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  • Updated 07.07.2023
  • Released 03.06.1997
  • Expires For CME 07.07.2026

Gram-negative bacillary meningitis



Gram-negative bacilli are common organisms in nosocomial meningitis in adults. Escherichia coli containing the K1 capsule is the leading cause of Gram-negative meningitis in neonates. In patients with Gram-negative bacterial meningitis, Acinetobacter baumannii is emerging as an important causative agent. Nosocomial Gram-negative bacterial meningitis is a complication of a variety of surgical procedures, such as craniotomy, placement of internal or external ventricular catheters, lumbar puncture, intrathecal infusions, or spinal anesthesia; head injury; or at times secondary to metastatic infection in patients with hospital-acquired bacteremia. An outbreak of meningitis and spinal infections with Gram-negative bacteria following local injections for the treatment of chronic back pain was reported in Germany. Gram-negative meningitis may occur following endoscopic endonasal transsphenoidal surgery, but the frequency is quite low. HIV infection predisposes spontaneous Gram-negative bacillary meningitis. Escherichia coli, Klebsiella, and Pseudomonas species cause 20% to 28% of early-onset infant bacteremia and 14% cases of infant meningitis globally, particularly in low- and middle-income countries. The mortality and morbidity associated with Gram-negative meningitis have remained significant despite advances in antimicrobial chemotherapy. Some patients lack many of the classic features of bacillary meningitis, especially the elderly, and pose a diagnostic challenge. CSF culture is the most important test to establish the diagnosis of Gram-negative meningitis. Metagenomic next-generation sequencing is now a widely used molecular technology that rapidly detects Gram-negative bacteria in CSF specimens of patients with nosocomial meningitis. The exact pathogenesis of Gram-negative meningitis is not completely understood. A meta-analysis showed that combined intraventricular antibiotic plus intravenous treatment was not superior to standard intravenous-only treatment in nosocomial ventriculitis/meningitis. In this article, the author reviews the latest information on the clinical features, etiology, pathogenesis, treatment, and outcome of Gram-negative bacillary meningitis.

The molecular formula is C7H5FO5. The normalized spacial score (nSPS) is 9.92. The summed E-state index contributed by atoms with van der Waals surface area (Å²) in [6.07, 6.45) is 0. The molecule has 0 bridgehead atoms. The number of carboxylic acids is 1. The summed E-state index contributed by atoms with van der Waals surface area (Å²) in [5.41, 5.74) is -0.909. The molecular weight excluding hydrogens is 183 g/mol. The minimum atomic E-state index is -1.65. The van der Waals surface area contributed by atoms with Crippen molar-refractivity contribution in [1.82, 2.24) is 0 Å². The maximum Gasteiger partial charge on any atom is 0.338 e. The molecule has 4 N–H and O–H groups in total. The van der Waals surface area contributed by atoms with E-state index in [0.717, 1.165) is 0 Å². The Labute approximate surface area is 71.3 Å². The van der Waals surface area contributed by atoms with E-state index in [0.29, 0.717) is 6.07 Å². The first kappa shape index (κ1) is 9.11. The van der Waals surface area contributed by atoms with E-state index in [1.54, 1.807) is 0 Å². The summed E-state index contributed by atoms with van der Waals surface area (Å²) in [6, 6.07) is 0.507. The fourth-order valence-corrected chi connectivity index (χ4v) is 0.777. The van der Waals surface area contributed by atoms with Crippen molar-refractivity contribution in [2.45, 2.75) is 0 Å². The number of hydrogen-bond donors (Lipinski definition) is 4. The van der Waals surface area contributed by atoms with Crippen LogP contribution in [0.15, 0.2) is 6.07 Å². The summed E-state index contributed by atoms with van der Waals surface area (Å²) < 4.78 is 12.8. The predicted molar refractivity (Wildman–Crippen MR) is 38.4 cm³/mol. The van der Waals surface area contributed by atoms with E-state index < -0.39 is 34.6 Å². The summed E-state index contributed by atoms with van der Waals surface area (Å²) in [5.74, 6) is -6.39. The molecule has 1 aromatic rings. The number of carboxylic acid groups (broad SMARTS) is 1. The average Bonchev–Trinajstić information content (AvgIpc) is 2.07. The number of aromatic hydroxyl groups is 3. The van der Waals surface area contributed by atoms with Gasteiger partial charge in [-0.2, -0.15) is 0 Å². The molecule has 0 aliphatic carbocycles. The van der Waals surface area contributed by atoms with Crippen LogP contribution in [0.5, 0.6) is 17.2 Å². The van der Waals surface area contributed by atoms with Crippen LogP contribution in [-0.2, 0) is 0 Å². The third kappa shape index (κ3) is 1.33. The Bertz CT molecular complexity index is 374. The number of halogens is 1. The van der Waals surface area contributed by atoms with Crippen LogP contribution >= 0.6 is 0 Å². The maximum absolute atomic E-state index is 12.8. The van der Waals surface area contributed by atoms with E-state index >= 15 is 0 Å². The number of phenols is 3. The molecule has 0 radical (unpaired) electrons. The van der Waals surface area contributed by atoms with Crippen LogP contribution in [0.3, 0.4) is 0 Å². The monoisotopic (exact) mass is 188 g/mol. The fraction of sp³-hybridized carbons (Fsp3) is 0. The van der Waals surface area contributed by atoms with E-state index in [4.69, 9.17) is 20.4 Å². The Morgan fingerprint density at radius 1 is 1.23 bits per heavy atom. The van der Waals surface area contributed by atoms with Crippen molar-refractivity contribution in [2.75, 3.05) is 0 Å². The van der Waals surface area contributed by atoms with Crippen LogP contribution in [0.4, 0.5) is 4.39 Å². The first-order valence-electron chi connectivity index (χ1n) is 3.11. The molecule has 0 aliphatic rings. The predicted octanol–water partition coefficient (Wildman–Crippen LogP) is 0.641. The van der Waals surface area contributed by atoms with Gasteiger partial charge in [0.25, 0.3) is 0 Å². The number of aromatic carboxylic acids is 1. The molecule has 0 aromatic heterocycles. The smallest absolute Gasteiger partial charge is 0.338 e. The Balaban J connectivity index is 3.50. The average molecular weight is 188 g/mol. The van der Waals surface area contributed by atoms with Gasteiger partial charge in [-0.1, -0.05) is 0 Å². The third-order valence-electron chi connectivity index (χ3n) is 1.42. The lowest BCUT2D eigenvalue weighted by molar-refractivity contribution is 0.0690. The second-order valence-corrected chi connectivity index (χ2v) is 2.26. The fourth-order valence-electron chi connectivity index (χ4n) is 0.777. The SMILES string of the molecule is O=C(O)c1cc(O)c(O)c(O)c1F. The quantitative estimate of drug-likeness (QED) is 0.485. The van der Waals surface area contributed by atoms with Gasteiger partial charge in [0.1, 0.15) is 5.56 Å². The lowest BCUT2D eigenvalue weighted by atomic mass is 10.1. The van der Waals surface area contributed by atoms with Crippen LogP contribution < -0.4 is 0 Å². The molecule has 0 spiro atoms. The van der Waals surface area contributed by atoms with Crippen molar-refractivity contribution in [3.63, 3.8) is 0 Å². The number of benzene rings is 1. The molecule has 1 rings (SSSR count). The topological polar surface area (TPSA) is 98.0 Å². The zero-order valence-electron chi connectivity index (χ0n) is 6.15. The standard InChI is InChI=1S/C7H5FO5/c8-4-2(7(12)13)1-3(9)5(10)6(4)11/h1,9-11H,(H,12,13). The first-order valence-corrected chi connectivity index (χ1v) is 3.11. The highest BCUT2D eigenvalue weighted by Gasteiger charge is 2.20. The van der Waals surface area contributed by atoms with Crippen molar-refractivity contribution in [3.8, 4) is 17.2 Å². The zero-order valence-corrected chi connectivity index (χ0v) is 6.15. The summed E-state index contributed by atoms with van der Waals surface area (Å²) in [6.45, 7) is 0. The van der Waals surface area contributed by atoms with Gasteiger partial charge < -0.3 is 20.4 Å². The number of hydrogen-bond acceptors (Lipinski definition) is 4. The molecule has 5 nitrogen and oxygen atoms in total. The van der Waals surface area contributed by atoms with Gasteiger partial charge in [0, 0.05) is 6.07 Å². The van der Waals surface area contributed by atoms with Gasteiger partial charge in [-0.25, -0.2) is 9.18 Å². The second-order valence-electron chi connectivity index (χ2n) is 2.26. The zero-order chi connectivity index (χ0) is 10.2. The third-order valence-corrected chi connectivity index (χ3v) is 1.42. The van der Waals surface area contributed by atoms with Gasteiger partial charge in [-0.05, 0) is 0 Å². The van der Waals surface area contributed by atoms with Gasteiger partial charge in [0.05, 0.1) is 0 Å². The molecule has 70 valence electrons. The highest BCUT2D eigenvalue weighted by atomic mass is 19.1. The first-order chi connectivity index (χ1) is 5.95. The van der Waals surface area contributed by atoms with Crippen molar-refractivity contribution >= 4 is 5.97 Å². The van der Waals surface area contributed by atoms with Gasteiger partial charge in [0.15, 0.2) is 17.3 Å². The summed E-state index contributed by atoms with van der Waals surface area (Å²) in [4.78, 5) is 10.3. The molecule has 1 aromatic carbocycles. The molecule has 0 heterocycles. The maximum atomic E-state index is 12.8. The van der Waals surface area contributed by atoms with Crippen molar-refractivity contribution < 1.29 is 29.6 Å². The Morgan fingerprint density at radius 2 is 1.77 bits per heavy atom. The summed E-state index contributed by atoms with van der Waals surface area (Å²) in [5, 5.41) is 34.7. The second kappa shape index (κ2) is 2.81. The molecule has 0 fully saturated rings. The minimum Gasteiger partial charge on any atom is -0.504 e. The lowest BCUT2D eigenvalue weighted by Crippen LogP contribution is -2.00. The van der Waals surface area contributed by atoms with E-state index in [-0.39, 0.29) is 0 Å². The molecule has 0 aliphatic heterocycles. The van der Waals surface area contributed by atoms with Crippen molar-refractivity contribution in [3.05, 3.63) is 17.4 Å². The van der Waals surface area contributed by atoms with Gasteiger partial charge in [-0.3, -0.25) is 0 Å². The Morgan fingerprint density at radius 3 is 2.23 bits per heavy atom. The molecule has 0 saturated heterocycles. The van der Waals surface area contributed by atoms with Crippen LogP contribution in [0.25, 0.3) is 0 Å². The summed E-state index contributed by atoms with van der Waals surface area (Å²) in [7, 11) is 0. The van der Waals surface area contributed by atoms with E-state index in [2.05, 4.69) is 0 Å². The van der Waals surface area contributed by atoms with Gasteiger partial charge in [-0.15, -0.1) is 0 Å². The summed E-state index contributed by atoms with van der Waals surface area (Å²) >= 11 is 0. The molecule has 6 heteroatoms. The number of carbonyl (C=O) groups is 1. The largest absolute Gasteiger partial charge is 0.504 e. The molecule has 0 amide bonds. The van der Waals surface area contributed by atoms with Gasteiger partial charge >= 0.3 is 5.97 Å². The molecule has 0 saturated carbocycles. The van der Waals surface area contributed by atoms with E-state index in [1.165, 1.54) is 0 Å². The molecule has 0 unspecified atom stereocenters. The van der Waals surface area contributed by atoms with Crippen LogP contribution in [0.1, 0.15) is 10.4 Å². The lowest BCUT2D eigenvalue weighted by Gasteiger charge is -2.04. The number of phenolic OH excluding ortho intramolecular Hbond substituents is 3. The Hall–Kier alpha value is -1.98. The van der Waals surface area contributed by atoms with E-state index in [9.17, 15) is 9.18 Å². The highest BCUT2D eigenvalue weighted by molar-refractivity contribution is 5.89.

Key points

• Gram-negative bacilli are major causative agents of meningitis in the neonatal period.

Escherichia coli carrying the K1 capsular antigen is the most common Gram-negative bacillary organism causing neonatal meningitis.

• Nosocomial Gram-negative bacterial meningitis may occur as a complication of neurosurgical procedures, head injury, or secondary to metastatic systemic infection.

• Gram-negative bacilli can be rare causes of spontaneous meningitis in adults, including individuals without risk factors.

• Third-generation cephalosporins are highly active against most Gram-negative bacilli and have excellent CSF penetration.

• Although effective against Gram-negative infections outside the central nervous system, systemically administered aminoglycosides, such as gentamicin, have very poor penetration across the meninges, even in the presence of meningitis.

• Mortality and long-term sequelae rates are high among adults and children with Gram-negative bacterial meningitis.

Historical note and terminology

"Gram-negative meningitis" is a term generally used to encompass those infections of the CSF and meninges due to bacteria such as Enterobacteriaceae and Pseudomonas aeruginosa occurring beyond the neonatal period, exclusive of Neisseria meningitis and Haemophilus influenzae, although some authors use the term to include all of the above. Occasional reports of Gram-negative bacillary meningitis date from as early as the 19th century. Case descriptions of Gram-negative meningitis following abortions, genitourinary procedures, and spinal anesthesia began to appear with some frequency in the 1930s and 1940s. An early literature review of 100 cases of Gram-negative meningitis found that most infections occurred in the neonatal period (05). The first large series of adults with Gram-negative meningitis was described in soldiers who suffered head injuries during World War II (41). Subsequent reports largely characterized Gram-negative meningitis as a nosocomial infection in adults who had undergone neurosurgical procedures (23; 45).

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